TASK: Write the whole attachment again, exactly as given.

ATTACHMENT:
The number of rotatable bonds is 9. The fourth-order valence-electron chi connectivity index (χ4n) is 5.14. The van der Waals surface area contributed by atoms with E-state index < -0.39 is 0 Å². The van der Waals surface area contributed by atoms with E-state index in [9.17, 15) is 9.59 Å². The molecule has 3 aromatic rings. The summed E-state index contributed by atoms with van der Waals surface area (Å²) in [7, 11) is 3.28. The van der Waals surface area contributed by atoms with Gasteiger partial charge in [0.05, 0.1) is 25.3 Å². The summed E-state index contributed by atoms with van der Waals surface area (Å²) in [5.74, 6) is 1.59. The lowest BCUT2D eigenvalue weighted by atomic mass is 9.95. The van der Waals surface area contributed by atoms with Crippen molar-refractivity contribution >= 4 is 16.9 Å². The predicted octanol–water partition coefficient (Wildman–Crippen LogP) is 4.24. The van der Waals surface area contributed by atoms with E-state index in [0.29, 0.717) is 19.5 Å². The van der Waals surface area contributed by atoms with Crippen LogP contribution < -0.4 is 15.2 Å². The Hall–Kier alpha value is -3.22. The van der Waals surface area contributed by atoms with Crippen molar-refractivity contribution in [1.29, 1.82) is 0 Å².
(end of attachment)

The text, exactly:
The number of rotatable bonds is 9. The fourth-order valence-electron chi connectivity index (χ4n) is 5.14. The van der Waals surface area contributed by atoms with E-state index < -0.39 is 0 Å². The van der Waals surface area contributed by atoms with E-state index in [9.17, 15) is 9.59 Å². The molecule has 3 aromatic rings. The summed E-state index contributed by atoms with van der Waals surface area (Å²) in [7, 11) is 3.28. The van der Waals surface area contributed by atoms with Gasteiger partial charge in [0.05, 0.1) is 25.3 Å². The summed E-state index contributed by atoms with van der Waals surface area (Å²) in [5.74, 6) is 1.59. The lowest BCUT2D eigenvalue weighted by atomic mass is 9.95. The van der Waals surface area contributed by atoms with Crippen molar-refractivity contribution >= 4 is 16.9 Å². The predicted octanol–water partition coefficient (Wildman–Crippen LogP) is 4.24. The van der Waals surface area contributed by atoms with E-state index in [0.29, 0.717) is 19.5 Å². The van der Waals surface area contributed by atoms with Crippen LogP contribution < -0.4 is 15.2 Å². The Hall–Kier alpha value is -3.22. The van der Waals surface area contributed by atoms with Crippen molar-refractivity contribution in [1.29, 1.82) is 0 Å².